Submitted by Cindy Tweed
On Thursday, small-business owners came up with their focus at the package of anti-smoking legislation of the New York City Council. Bodegas and convenience stores’ representatives said in Lower Manhattan at a Council hearing that the new plans may make it hard to get cigarettes from legitimate businesses.
The proposal is included in the antismoking legislation, which says that the minimum age for the purchase of cigarettes should be raised to 21. The aim is to reduce the number of smokers and keep teenagers away from starting smoking.
The council suggested that retailers should be barred from openly displaying cigarettes or other tobacco products. Also, when retailers are found in illegal cigarette possession, penalties should be raised.
However, the representatives were of the view that the increase in minimum age to 21 would force customers in the arms of pirate distributors, which may include organized crime.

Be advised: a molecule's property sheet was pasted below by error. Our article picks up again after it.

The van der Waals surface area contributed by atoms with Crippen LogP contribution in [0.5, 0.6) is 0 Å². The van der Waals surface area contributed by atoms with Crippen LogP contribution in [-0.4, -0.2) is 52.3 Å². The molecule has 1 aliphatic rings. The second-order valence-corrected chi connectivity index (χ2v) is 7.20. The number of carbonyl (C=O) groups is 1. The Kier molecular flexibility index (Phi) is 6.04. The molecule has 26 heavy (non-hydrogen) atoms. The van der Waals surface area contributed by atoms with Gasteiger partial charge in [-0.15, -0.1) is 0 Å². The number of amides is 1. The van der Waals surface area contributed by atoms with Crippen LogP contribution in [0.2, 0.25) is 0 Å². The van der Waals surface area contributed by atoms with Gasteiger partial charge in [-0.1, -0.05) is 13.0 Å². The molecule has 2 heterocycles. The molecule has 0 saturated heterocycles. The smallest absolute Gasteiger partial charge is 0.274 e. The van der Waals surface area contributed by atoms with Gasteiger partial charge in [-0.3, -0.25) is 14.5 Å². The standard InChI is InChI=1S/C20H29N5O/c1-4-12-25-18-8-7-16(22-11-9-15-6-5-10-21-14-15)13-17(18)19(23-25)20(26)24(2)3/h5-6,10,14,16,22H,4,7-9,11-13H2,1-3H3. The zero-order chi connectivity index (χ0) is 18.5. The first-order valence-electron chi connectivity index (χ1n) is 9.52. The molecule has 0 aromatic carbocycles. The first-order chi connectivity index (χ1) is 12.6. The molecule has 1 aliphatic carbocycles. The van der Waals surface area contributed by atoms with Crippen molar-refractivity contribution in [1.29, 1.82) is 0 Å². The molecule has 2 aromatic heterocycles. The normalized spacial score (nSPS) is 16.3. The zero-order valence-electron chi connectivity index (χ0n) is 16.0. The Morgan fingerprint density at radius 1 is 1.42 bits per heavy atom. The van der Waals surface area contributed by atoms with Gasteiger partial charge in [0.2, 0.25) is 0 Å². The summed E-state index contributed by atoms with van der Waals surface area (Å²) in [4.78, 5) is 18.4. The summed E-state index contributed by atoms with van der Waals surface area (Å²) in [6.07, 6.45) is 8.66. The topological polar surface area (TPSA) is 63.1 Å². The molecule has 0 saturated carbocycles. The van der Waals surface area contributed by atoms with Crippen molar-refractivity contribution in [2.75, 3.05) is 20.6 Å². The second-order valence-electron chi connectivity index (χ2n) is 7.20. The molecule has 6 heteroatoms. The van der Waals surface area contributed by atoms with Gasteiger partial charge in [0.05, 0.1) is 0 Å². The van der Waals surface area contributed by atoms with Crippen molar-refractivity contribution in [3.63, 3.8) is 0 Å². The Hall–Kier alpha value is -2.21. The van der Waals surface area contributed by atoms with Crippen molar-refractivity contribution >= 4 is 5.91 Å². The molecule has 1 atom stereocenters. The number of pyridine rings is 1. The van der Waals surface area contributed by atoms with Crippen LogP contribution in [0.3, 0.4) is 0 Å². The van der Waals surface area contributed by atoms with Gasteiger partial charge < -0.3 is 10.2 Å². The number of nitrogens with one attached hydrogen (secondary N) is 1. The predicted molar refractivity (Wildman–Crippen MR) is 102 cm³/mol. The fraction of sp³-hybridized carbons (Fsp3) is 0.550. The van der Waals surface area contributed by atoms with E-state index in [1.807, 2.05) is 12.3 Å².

The Korean-American Grocers Association’s president, Chong Sik Lee, from New York said that the proposal could prove bad for the city.
“Concerns about the lack of evidence and the potential negative impacts plain packaging would have on issues such as illicit trade have been raised by many groups in a year-long consultation”, avowed Japan Tobacco International’s UK Managing Director Jorge da Motta.